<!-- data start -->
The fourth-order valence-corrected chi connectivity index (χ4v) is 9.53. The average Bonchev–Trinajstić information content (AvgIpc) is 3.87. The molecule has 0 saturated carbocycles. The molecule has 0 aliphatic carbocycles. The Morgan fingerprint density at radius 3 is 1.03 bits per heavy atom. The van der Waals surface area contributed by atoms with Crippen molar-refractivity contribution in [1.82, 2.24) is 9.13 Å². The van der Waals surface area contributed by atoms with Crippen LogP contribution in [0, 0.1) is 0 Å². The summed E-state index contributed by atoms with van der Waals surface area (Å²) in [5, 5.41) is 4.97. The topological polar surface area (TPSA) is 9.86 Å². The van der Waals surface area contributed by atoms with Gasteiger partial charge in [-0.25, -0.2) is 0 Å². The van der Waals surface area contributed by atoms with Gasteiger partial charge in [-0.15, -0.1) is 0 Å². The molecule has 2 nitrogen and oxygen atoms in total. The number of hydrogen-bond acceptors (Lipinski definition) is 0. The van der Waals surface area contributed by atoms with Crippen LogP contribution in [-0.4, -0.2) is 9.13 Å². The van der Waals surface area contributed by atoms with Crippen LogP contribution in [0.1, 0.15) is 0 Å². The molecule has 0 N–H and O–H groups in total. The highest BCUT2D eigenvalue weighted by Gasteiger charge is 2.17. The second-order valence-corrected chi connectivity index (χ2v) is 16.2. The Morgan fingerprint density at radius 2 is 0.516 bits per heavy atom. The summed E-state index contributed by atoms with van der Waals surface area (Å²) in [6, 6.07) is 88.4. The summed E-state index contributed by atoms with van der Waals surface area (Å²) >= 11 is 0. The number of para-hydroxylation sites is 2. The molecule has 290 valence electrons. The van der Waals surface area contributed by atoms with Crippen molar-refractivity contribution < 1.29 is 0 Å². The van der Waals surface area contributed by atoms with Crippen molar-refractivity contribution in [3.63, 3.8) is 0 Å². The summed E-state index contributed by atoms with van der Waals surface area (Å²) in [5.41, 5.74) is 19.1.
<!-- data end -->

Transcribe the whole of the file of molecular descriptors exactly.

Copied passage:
The fourth-order valence-corrected chi connectivity index (χ4v) is 9.53. The average Bonchev–Trinajstić information content (AvgIpc) is 3.87. The molecule has 0 saturated carbocycles. The molecule has 0 aliphatic carbocycles. The Morgan fingerprint density at radius 3 is 1.03 bits per heavy atom. The van der Waals surface area contributed by atoms with Crippen molar-refractivity contribution in [1.82, 2.24) is 9.13 Å². The van der Waals surface area contributed by atoms with Crippen LogP contribution in [0, 0.1) is 0 Å². The summed E-state index contributed by atoms with van der Waals surface area (Å²) in [5, 5.41) is 4.97. The topological polar surface area (TPSA) is 9.86 Å². The van der Waals surface area contributed by atoms with Gasteiger partial charge in [-0.25, -0.2) is 0 Å². The van der Waals surface area contributed by atoms with Gasteiger partial charge in [-0.15, -0.1) is 0 Å². The molecule has 2 nitrogen and oxygen atoms in total. The number of hydrogen-bond acceptors (Lipinski definition) is 0. The van der Waals surface area contributed by atoms with Crippen LogP contribution in [-0.4, -0.2) is 9.13 Å². The van der Waals surface area contributed by atoms with Crippen LogP contribution in [0.1, 0.15) is 0 Å². The molecule has 0 N–H and O–H groups in total. The highest BCUT2D eigenvalue weighted by Gasteiger charge is 2.17. The second-order valence-corrected chi connectivity index (χ2v) is 16.2. The Morgan fingerprint density at radius 2 is 0.516 bits per heavy atom. The summed E-state index contributed by atoms with van der Waals surface area (Å²) in [6, 6.07) is 88.4. The summed E-state index contributed by atoms with van der Waals surface area (Å²) >= 11 is 0. The number of para-hydroxylation sites is 2. The molecule has 290 valence electrons. The van der Waals surface area contributed by atoms with Crippen molar-refractivity contribution < 1.29 is 0 Å². The van der Waals surface area contributed by atoms with Crippen molar-refractivity contribution in [3.63, 3.8) is 0 Å². The summed E-state index contributed by atoms with van der Waals surface area (Å²) in [5.41, 5.74) is 19.1.